Skip to main content
Log in

Class 1 Integrons, Gene Cassettes, Mobility, and Epidemiology

  • Review
  • Published:
European Journal of Clinical Microbiology and Infectious Diseases Aims and scope Submit manuscript

Abstract

 Integrons are genetic elements that, although unable to move themselves, contain gene cassettes that can be mobilized to other integrons or to secondary sites in the bacterial genome. The majority of approximately 60 known gene cassettes encode resistance to antibiotics. Recently, a number of gene cassettes encoding extended-spectrum β-lactamases or carbapenemases have been described. Up to at least five cassettes may be present in an integron, which leads to multiresistance. Frequently, more than one integron is observed within the same bacterial cell. Integrons are widespread in their species distribution. Although integrons are normally reported from Enterobacteriaceae and other gram-negative bacteria, an integron has been described in Corynebacterium glutamicum, a gram-positive species. The gene cassette in this integron showed even higher expression when compared to the expression in Escherichia coli. Integrons have been reported from all continents and are found frequently. The widespread occurrence of integrons is thought to be due to their association with transposon plasmids, conjugative plasmids, or both. Integrons form an important source for the spread of antibiotic resistance, at least in gram-negative bacteria but also potentially in gram-positive bacteria. The aim of this review is to describe the versatility of integrons, especially their mobility and their ability to collect resistance genes.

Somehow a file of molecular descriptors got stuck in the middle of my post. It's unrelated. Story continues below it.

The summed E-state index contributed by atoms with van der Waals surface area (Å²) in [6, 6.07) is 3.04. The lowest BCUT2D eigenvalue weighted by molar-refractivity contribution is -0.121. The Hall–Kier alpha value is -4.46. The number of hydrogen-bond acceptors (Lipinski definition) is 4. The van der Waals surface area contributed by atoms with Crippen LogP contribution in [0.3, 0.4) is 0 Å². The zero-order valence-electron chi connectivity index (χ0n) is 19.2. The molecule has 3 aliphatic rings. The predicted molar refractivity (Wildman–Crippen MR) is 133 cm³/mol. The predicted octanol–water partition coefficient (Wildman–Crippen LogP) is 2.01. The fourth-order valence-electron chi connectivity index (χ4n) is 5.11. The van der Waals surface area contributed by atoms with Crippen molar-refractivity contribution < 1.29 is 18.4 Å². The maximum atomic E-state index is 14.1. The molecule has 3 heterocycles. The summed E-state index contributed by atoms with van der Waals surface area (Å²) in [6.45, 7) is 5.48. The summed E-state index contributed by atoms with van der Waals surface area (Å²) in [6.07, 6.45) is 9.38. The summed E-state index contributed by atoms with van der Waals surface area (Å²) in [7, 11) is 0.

This is a preview of subscription content, log in via an institution to check access.

Access this article

Subscribe and save

Springer+ Basic
EUR 32.99 /Month
  • Get 10 units per month
  • Download Article/Chapter or Ebook
  • 1 Unit = 1 Article or 1 Chapter
  • Cancel anytime
Subscribe now

Buy Now

Price excludes VAT (USA)
Tax calculation will be finalised during checkout.

Instant access to the full article PDF.

Similar content being viewed by others

Author information

Authors and Affiliations

Authors

Rights and permissions

Reprints and permissions

About this article

Cite this article

Fluit, A., Schmitz, F. Class 1 Integrons, Gene Cassettes, Mobility, and Epidemiology. EJCMID 18, 761–770 (1999). https://doi.org/10.1007/s100960050398

Download citation

  • Issue Date:

  • DOI: https://doi.org/10.1007/s100960050398

Keywords

Navigation